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Celsius Ice Cream, where “dessert dreams come true”

In some ways, rolled ice cream, like most other desserts, is an art form. A chef puts ingredients together, chops them up, methodically scrapes them off a cold plate, makes them visually appealing, stacks them sky-high with toppings, and then gives the creation an equally creative (and always humorous) name.

In other ways, it’s a science: A milky mixture hits a cold metallic plate, gets knocked around a bit by two spatulas, and then almost as if on cue, the temperature turns it into milky solid ice cream. Repeat the process with pretzels and chocolate and some flavored syrup, and you have a sweet rolled ice cream creation.





Jerry Wang, owner and manager of Celsius Ice Cream, sees it as both. It’s why he and his business partner, Chuck Lim, named their store Celsius, after the methodical and ever-tinkering Swedish scientist Anders Celsius, whose temperature scale now bears his name.

As a reminder to always be “persistent” and “experiment,” the scientist’s picture hangs next to the register.

“Just like us, he [Celsius] was an experimenter,” said Wang. “There’s always something new to discover in ice cream, so we wanted to be a bit different.”

Any way you cut it, rolled ice cream is a dessert-lover’s dream, and Celsius, tucked along a strip mall corridor on South Park Victoria, is the local Sandman, backed by two persistent inventors.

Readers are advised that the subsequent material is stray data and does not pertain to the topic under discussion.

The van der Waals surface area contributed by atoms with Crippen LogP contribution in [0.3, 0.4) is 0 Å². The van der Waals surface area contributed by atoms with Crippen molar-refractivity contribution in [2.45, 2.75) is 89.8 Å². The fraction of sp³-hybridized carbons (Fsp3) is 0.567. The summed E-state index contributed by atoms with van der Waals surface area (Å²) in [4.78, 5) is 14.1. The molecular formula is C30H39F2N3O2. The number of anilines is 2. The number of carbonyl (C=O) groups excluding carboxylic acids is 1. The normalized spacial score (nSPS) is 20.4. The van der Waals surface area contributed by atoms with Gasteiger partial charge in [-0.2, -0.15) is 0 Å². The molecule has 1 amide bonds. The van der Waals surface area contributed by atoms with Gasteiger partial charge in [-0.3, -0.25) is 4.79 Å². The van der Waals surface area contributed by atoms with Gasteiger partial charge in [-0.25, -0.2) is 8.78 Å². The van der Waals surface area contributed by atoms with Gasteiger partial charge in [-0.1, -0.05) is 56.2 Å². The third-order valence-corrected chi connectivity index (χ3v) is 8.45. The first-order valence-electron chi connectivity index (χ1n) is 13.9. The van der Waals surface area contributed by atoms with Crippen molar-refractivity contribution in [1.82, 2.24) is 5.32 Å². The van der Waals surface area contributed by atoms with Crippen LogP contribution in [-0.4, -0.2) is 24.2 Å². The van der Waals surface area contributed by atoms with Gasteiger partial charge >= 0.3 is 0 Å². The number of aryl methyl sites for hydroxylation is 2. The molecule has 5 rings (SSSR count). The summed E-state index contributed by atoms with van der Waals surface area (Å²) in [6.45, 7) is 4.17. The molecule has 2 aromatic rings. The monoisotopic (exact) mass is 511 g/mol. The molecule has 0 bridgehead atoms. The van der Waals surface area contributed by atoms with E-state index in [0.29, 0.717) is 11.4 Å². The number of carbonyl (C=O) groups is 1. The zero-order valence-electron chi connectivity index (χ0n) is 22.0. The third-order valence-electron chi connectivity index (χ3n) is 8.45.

Rolled ice cream is the latest in “Instagram-worthy” food popping up in the South Bay. The creamy concoction comes to the US by way of Thailand, where the treat is a common street food.

It was a fitting place for Lim and Wang to start. Lim, who is Thai himself, made several trips to Thailand to observe and perfect the duo’s eventual recipes while also scouting and building their small business.

After settling on a site in Milpitas, Lim and Wang started building the interior of Celsius, piece by piece.

“Some of the wood doesn’t match,” said Wang of the store’s interior. “But that’s what I like about it. It gives it a quaint feel. Not like a franchise where everything is the same.”

And both men’s efforts seem to have worked, because the employees at Celsius make the milky science just as hypnotizing. Behind a glass wall, you’ll hear the “chop-chop-chop” of the spatulas and the distinct scrape of metal on cold metal (known in the industry as an “ice fryer”).

As Celsisus serves its ice cream up, it gives customers the options of topping the creations any way they want. Feeling like chocolate? One customer in line recommend the Cool Breeze, a mix of mint Oreos, chocolate drizzle, and chocolate cookie dust. If you want something a bit more healthy, Wang recommends the Mango Sticky Rice, which is exactly what it sounds like, mixed in with ice cream.

Wang, who has a background in software development, and Lim, who tinkers with exotic cars, pride themselves on making their food a bit above the rest. They source all their dairy products from Strauss, an organic, family-run creamery in Petaluma.